*Concern about global growth, demand in China. LONDON, Nov 22- Leading fund managers have little interest in most commodities next year due to worries about demand in top buyer China and slow global growth, but some are targeting platinum group metals due to supply concerns.» Read More
London-based company Lonmin, the platinum mining firm affected by strikes at their Marikana facility in South Africa, is a definite opportunity for investors looking to enter the sector according to Alison Turner, mining analyst at Panmure Gordon.
Alison Turner, mining analyst at Panmure Gordon & Co, told CNBC, Lonmin provides an excellent opportunity for long-term investors to get in at the current price.
Robert Besseling, senior Africa forecaster at Exclusive Analysis, told CNBC, unions have completely lost control of the situation at the Lonmin mine which could lead to an extended period of industrial action and violence.
Platinum continues to escalate on South African unrest, and stimulus hopes in the U.S. are driving gold prices higher, reports CNBC's Sharon Epperson.
One of the world’s largest mining groups, Anglo American, could see its platinum production also affected by striking workers, according to trading company Vincom Commodities.
Anil Kumar, group president at Vincom Commodities, told CNBC, if Anglo American gets sucked up into this problem and 40 percent of the world's production suddenly can't deliver, then the price of platinum could shoot up.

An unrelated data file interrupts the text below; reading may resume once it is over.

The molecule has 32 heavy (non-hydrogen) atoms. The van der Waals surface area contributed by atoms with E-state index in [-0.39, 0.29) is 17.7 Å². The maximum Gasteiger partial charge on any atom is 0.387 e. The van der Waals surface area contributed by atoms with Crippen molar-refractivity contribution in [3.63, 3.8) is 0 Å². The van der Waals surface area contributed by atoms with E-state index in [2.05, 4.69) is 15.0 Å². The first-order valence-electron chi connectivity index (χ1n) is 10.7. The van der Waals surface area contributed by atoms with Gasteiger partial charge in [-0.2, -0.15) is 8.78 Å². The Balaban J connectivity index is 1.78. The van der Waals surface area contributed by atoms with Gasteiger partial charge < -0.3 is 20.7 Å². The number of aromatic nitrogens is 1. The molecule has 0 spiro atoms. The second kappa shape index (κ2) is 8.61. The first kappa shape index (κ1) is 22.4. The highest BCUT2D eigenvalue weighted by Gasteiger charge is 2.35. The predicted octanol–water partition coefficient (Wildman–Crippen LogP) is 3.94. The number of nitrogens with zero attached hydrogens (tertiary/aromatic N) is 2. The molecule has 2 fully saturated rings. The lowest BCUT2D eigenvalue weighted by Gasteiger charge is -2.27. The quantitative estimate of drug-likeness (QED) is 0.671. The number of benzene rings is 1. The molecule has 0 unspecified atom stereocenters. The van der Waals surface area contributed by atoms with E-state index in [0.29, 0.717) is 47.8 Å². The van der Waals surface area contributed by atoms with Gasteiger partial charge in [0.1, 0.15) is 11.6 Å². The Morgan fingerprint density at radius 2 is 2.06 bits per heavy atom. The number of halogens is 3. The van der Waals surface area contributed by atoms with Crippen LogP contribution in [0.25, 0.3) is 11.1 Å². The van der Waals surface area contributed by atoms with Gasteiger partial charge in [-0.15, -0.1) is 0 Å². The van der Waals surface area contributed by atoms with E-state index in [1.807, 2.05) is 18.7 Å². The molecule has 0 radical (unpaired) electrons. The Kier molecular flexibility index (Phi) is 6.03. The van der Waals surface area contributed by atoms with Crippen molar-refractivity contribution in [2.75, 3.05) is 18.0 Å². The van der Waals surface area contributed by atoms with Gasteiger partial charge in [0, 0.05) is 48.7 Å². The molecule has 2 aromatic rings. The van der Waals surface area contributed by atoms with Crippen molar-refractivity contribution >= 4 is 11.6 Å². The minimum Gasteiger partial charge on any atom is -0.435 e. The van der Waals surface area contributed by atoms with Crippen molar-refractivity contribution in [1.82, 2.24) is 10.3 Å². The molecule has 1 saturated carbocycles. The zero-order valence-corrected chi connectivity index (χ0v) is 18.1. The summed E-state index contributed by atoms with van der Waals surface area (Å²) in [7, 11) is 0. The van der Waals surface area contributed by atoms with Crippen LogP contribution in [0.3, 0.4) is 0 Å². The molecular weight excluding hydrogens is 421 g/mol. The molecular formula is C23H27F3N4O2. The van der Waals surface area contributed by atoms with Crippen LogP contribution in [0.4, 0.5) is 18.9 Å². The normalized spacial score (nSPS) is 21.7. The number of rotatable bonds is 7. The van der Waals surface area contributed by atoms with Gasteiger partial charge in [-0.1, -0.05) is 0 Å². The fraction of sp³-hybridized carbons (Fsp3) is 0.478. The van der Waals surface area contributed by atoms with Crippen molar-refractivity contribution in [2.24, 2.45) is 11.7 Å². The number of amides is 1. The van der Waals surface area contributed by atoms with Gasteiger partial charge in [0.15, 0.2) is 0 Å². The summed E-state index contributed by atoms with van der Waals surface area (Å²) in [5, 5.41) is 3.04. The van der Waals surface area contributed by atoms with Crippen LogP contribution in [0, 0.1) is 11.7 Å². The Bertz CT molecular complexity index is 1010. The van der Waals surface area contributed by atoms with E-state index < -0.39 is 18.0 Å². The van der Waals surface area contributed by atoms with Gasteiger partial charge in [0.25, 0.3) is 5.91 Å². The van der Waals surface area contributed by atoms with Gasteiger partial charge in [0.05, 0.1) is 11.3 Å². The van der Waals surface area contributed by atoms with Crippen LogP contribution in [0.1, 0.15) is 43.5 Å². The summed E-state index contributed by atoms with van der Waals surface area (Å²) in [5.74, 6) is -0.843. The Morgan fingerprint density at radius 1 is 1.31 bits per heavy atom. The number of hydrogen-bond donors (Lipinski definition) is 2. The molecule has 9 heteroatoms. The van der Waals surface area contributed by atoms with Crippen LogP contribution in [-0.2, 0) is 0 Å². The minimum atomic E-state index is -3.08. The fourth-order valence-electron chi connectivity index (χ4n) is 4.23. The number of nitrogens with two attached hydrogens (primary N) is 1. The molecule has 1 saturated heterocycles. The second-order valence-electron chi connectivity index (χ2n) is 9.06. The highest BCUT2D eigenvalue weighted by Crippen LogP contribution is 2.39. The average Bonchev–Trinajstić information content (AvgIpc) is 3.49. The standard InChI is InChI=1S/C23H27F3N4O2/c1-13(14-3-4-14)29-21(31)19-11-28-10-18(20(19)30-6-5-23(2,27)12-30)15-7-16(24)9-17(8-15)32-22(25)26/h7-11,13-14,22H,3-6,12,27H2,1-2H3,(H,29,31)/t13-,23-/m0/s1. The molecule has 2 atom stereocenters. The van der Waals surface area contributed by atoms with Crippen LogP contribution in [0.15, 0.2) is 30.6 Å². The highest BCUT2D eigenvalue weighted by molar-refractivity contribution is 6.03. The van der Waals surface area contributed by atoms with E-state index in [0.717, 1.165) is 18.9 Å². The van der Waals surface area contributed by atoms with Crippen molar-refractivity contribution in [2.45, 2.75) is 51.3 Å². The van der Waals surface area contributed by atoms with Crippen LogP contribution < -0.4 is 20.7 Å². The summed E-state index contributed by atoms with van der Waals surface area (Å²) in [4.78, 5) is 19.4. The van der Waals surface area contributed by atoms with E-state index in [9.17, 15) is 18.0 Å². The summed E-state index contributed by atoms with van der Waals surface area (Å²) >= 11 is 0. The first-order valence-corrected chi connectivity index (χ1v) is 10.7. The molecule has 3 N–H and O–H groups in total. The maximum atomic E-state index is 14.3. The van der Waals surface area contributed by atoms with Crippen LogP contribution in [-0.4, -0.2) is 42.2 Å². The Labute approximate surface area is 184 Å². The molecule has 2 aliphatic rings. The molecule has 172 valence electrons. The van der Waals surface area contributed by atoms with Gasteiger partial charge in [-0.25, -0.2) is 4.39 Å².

Gold closes above $1,640 per ounce, and platinum hit its highest level since early May, mostly due to unrest in Africa, reports CNBC's Jackie DeAngelis.
Robert Bessling, senior Africa forecaster at Exclusive Analysis, told CNBC, we have warned our clients of contagion risks to other platinum mines, the radical AMCU union has already recruited at these mines and there is a rising probability of violence erupting there too.
More than thirty people have been shot and killed after South African police opened fire on a crowd of striking workers at Lonmin Platinum mine. Catherine Boyle has more.
Gold traders seem to be a bit cautious as they look ahead to the Greek elections and the FOMC meeting next week, reports CNBC's Sharon Epperson.
Gold hovers under $1,600 at the close, with CNBC's Sharon Epperson.
Schlomo Tidhar, CEO, Singapore Diamond Exchange says investments in diamonds are less volatile than equities or precious metals like gold and platinum.
Suki Cooper, commodities analyst at Barclays Capital, discusses the direction of gold prices on the back of European contagion fears.
Palladium raced ahead of all other metals in April. After climbing double digits in the first quarter, platinum and silver futures were down 4 and 5 percent, respectively. Both metals lost ground for the second consecutive month. Copper prices were flat, and gold seems to have lost its luster, posting its third straight monthly decline.
Nick Trevethan, Senior Commodities Strategist, ANZ Research says gold prices have proven to be remarkably resilient, holding around $1,630.
Dominic Schnider, Head Commodity Research, UBS Wealth Management sees risks for base metals to weaken in the short run due to less imports from China.
Gold gets all the headlines, but platinum is a better bet to put precious metals in your portfolio, Patrick Armstrong of Armstrong Investment Managers told CNBC.
There may be no better way to appreciate the diversity of exchange traded funds than by looking at the commodities sector of the asset class.
In targeting the most promising subsectors or individual commodities, consider platinum, palladium, copper and corn.
Gold prices moved higher today along with the euro as investors cheered a tighter fiscal pact from the EU. Should you get in on the metal mania? Jeffrey Christian, CPM Group, and Jim Steel, HSBC, discuss.